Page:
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28 OCTOBER 2014

Fredrick Winslow Taylor and the Myth of Efficiency

"[Fredrick Winslow] Taylor sought to precisely measure the movements of factory workers and their timings to make them as efficient as humanly possible. This made him beloved by executives and detested on the factory floor, and it also made him one of the world's first management consultants. In a recent article in The New Yorker, 'Not So Fast,' the historian Jill Lepore takes a hard look at Taylor and his claims for scientific management. According to new research, he was a better salesman than consultant. Many of his facts were made up, and most of his results never materialized. We now know that Lillian Gilbreth, an early proponent of scientific management, had serious doubts about the movement she helped proselytize.

All this is important because Taylor, with his system of scientific management, was the father of efficiency. From scientific management we get the lust for efficiency in business. It became part of the dogma of business schools, almost none of which existed before his time. Business schools from their earliest days have promoted efficiency and the handling of business as something like industrial engineering. From operations to finance, from marketing to sales, business school education has focused on narrowing problems, identifying resources and working to get the most out of the least."

(Adam Hartung, 16 October 2009, Forbes)

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20th century • Adam Hartung • business education • business efficiency • business growth • business inertia • business leaders • business leadership • business management • business school education • business schools • Clayton Christensencompetitive advantagecost-cutting • cultural myth • customer demand • customer satisfactiondehumanisationdisruptive innovationdogmaefficiency • efficiency in business • factory floor • factory workerForbesFordismFrederick TaylorGary Hamel • history of technology • ideationincremental improvementsincremental innovationindustrial engineering • innovation resources • Jill Lepore • legacy businesses • Lillian Gilbrethman machine • management consultant • manufacturingmanufacturing industries • measuring movement • order and control • organisation leadership • organisational problems • price wars • products and services • Rakesh Khurana • scientific management • taylorism • The New Yorkerwaste prevention • what organisations do

CONTRIBUTOR

Simon Perkins
26 FEBRUARY 2009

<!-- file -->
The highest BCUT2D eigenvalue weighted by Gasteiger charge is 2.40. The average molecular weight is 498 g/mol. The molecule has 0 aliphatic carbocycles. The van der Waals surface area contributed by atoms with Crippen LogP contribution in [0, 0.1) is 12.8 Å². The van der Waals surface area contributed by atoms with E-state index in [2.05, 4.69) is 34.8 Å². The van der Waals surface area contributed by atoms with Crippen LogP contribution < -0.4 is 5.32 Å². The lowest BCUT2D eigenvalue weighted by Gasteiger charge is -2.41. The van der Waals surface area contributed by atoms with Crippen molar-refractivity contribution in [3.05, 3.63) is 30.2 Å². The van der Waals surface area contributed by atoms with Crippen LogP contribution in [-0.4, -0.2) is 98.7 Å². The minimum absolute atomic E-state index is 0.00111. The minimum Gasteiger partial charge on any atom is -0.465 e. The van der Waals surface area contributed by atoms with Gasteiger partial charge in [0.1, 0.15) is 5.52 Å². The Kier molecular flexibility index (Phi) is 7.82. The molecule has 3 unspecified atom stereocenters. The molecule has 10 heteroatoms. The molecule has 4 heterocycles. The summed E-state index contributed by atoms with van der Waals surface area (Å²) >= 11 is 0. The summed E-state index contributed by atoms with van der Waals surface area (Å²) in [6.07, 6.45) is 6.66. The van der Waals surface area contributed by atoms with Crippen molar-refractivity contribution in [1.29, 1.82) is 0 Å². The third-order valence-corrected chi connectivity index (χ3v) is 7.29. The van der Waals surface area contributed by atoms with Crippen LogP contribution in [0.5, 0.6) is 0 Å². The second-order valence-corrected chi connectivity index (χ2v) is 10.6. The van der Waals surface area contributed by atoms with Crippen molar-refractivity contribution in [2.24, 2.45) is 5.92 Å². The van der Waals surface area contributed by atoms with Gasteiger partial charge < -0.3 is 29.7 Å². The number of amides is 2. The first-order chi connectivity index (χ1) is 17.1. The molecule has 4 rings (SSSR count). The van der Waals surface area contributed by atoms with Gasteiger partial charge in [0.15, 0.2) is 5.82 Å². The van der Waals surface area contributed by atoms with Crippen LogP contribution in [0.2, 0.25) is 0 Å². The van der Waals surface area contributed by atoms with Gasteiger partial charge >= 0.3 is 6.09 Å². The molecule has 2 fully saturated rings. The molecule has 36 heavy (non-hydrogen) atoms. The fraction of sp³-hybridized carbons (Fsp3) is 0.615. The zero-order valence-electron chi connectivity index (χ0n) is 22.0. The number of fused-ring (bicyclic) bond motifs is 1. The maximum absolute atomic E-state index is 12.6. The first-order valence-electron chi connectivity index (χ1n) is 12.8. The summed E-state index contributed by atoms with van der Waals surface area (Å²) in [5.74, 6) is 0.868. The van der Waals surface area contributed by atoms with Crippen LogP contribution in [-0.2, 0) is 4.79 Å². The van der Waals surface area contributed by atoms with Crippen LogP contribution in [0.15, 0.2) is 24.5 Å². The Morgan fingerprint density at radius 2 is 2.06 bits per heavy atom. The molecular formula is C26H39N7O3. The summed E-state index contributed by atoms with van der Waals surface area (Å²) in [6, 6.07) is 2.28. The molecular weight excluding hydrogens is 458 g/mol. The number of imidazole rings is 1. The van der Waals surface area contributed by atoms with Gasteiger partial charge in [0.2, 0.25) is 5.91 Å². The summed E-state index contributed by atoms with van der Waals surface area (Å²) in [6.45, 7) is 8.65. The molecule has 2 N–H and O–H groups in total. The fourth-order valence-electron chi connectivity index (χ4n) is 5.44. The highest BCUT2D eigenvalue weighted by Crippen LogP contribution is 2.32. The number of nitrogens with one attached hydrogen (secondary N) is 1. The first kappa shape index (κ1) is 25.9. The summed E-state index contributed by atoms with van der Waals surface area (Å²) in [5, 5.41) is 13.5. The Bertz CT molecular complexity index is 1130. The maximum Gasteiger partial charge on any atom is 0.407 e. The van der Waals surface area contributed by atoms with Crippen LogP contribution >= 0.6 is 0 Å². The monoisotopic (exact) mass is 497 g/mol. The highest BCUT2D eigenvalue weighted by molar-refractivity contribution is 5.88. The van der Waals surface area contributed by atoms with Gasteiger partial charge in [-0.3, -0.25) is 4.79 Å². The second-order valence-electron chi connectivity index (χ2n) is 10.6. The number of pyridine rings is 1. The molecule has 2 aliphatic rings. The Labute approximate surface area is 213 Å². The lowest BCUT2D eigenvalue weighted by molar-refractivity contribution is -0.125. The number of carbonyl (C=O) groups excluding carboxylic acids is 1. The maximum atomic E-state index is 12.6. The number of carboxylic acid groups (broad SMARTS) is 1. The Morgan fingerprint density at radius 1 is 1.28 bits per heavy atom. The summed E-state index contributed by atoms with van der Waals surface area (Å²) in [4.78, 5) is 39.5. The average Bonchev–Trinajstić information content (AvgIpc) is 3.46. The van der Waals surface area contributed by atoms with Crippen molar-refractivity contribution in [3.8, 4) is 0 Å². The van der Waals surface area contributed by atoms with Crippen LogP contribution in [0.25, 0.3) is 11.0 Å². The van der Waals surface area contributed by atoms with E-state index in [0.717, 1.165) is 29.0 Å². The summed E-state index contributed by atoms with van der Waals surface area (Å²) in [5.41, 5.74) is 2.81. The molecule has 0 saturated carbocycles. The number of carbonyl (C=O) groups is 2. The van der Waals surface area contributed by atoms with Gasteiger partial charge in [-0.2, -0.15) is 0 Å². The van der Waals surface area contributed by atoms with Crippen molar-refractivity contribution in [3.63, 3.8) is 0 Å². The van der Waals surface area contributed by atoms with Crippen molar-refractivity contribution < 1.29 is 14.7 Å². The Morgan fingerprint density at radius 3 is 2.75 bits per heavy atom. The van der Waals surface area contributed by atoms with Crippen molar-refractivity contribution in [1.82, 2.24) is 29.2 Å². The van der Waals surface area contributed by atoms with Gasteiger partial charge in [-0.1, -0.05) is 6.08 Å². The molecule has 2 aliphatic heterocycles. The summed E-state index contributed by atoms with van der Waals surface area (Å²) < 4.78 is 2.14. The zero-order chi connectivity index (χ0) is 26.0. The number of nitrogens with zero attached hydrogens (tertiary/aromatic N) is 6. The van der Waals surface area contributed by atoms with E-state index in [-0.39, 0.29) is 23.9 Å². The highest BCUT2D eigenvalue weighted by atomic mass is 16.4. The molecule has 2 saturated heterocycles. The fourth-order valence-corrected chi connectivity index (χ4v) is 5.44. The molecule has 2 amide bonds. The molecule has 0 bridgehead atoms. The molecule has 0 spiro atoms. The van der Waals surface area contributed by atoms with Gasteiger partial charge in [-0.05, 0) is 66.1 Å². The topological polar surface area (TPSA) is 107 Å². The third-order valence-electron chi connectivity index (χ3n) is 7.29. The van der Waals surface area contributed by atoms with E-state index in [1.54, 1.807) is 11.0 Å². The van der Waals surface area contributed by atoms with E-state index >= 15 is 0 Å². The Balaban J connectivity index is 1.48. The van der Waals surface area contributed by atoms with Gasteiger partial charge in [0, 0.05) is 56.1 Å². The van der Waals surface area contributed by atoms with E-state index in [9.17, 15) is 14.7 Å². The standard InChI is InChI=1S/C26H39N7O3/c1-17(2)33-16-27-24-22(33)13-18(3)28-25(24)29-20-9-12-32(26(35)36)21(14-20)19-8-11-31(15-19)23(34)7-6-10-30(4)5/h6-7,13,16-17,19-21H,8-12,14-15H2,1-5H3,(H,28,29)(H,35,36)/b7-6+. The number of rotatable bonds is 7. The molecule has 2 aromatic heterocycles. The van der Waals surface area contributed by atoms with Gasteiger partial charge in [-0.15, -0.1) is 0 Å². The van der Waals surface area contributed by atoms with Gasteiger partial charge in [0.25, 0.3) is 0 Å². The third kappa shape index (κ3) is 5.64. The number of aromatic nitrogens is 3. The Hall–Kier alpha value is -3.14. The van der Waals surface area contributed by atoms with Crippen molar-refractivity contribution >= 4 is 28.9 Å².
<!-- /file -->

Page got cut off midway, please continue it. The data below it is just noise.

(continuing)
Is print really dirtier than online?

"When it comes to the environmental impact of communication media, print is usually singled out as the dirty old man, writes Barney Cox in 'Foot prints', Eye no.70. vol. 18. It is understandable why that should be. In the shiny, weightless online world, everything happens in the twinkling of an eye and it is possible to instantly view a Web page or email created on the other side of the world. With the rise of the iPhone, Wifi and 3G dongles, this viewing can be anywhere, as long as you have battery life and a few bars of signal.

The technology is easy to use–and makes it easy to forget that there is a huge infrastructure humming away behind the scenes. Factories have to produce the laptops, smartphones and flat panel displays that are the windows to this electronic world; and communications networks and data centres need to be powered 24 / 7 to allow us the convenience of access any time, any place, anywhere. Jonathan Koomey of Lawrence Berkeley National Laboratory in California has calculated that the data centres that drive the internet already consume one per cent of global electricity capacity, and that their consumption is growing at seventeen per cent per year (New Scientist, 4 October 2008).

By contrast, the physicality of the printed page shows rather than hides the resources that went into providing the paper that supports the design. Every time we turn the page of a magazine or pick up a book, it reminds us of the raw materials and energy that have gone into its production.

Earlier this year, Sainsbury's, the UK supermarket chain, announced its decision to distribute its report and accounts in electronic form only, claiming environmental reasons. Michael Johnson, president of the British Print Industries Federation (BPIF), decried the move as a 'phoney' attempt to cover up a cost–cutting exercise. Johnson said: 'The paper industry is one of the great success stories of modern recycling. Paper is not the enemy of the environment it is made out to be.' Sainsbury's, however, defended its decision as being 'in keeping with our corporate responsibility principle of 'respect for our environment'.'"
(Barney Cox, 25 February, 2009)

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CONTRIBUTOR

Shaun Belcher
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